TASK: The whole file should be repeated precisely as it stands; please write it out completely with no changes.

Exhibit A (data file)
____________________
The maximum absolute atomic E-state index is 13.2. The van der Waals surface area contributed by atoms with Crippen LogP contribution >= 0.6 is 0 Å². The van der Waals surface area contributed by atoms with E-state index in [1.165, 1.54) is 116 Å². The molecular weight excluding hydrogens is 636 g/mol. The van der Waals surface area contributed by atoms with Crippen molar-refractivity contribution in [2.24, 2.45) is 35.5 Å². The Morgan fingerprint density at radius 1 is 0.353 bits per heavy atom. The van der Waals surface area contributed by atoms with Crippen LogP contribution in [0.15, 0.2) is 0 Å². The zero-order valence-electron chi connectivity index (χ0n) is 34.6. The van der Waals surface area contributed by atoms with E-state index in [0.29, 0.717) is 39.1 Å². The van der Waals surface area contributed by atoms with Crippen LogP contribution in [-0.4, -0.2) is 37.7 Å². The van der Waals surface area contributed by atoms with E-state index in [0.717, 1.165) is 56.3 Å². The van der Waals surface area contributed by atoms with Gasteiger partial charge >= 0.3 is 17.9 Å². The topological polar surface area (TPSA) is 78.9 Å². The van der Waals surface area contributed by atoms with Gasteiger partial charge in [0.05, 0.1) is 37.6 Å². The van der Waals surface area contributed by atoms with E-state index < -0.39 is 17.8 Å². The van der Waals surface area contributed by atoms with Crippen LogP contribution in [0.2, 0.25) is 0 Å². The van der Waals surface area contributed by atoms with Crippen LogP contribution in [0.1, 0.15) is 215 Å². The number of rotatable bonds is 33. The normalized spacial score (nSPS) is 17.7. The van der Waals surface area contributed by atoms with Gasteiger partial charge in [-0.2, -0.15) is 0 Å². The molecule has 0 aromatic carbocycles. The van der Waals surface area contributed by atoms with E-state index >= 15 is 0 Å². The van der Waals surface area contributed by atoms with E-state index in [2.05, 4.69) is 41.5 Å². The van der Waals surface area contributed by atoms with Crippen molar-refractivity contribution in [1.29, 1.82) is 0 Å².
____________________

The maximum absolute atomic E-state index is 13.2. The van der Waals surface area contributed by atoms with Crippen LogP contribution >= 0.6 is 0 Å². The van der Waals surface area contributed by atoms with E-state index in [1.165, 1.54) is 116 Å². The molecular weight excluding hydrogens is 636 g/mol. The van der Waals surface area contributed by atoms with Crippen molar-refractivity contribution in [2.24, 2.45) is 35.5 Å². The Morgan fingerprint density at radius 1 is 0.353 bits per heavy atom. The van der Waals surface area contributed by atoms with Crippen LogP contribution in [0.15, 0.2) is 0 Å². The zero-order valence-electron chi connectivity index (χ0n) is 34.6. The van der Waals surface area contributed by atoms with E-state index in [0.29, 0.717) is 39.1 Å². The van der Waals surface area contributed by atoms with Crippen LogP contribution in [-0.4, -0.2) is 37.7 Å². The van der Waals surface area contributed by atoms with E-state index in [0.717, 1.165) is 56.3 Å². The van der Waals surface area contributed by atoms with Gasteiger partial charge >= 0.3 is 17.9 Å². The topological polar surface area (TPSA) is 78.9 Å². The van der Waals surface area contributed by atoms with Gasteiger partial charge in [0.05, 0.1) is 37.6 Å². The van der Waals surface area contributed by atoms with E-state index < -0.39 is 17.8 Å². The van der Waals surface area contributed by atoms with Crippen LogP contribution in [0.2, 0.25) is 0 Å². The van der Waals surface area contributed by atoms with Crippen LogP contribution in [0.1, 0.15) is 215 Å². The number of rotatable bonds is 33. The normalized spacial score (nSPS) is 17.7. The van der Waals surface area contributed by atoms with Gasteiger partial charge in [-0.2, -0.15) is 0 Å². The molecule has 0 aromatic carbocycles. The van der Waals surface area contributed by atoms with E-state index >= 15 is 0 Å². The van der Waals surface area contributed by atoms with E-state index in [2.05, 4.69) is 41.5 Å². The van der Waals surface area contributed by atoms with Crippen molar-refractivity contribution in [1.29, 1.82) is 0 Å².